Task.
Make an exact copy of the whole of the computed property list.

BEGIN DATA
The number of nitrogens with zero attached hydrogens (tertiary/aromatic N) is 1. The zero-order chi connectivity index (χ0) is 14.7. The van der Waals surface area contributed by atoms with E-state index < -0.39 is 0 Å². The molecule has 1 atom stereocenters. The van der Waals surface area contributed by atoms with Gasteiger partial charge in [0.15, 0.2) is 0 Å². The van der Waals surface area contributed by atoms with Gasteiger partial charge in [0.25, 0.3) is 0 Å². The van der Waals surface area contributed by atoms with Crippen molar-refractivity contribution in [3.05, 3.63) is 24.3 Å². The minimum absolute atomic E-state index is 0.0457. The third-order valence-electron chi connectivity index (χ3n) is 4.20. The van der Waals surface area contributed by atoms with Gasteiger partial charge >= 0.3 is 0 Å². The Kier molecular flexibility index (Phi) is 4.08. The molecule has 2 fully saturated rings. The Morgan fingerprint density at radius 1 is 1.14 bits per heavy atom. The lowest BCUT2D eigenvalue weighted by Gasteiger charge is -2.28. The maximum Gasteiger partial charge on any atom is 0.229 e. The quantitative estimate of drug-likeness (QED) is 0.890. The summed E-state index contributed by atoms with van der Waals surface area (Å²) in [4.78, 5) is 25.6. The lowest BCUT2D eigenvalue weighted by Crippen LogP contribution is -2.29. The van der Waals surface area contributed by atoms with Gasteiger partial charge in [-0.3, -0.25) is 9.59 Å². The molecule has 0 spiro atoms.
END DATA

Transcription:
The number of nitrogens with zero attached hydrogens (tertiary/aromatic N) is 1. The zero-order chi connectivity index (χ0) is 14.7. The van der Waals surface area contributed by atoms with E-state index < -0.39 is 0 Å². The molecule has 1 atom stereocenters. The van der Waals surface area contributed by atoms with Gasteiger partial charge in [0.15, 0.2) is 0 Å². The van der Waals surface area contributed by atoms with Gasteiger partial charge in [0.25, 0.3) is 0 Å². The van der Waals surface area contributed by atoms with Crippen molar-refractivity contribution in [3.05, 3.63) is 24.3 Å². The minimum absolute atomic E-state index is 0.0457. The third-order valence-electron chi connectivity index (χ3n) is 4.20. The van der Waals surface area contributed by atoms with Gasteiger partial charge >= 0.3 is 0 Å². The Kier molecular flexibility index (Phi) is 4.08. The molecule has 2 fully saturated rings. The Morgan fingerprint density at radius 1 is 1.14 bits per heavy atom. The lowest BCUT2D eigenvalue weighted by Gasteiger charge is -2.28. The maximum Gasteiger partial charge on any atom is 0.229 e. The quantitative estimate of drug-likeness (QED) is 0.890. The summed E-state index contributed by atoms with van der Waals surface area (Å²) in [4.78, 5) is 25.6. The lowest BCUT2D eigenvalue weighted by Crippen LogP contribution is -2.29. The van der Waals surface area contributed by atoms with Gasteiger partial charge in [-0.3, -0.25) is 9.59 Å². The molecule has 0 spiro atoms.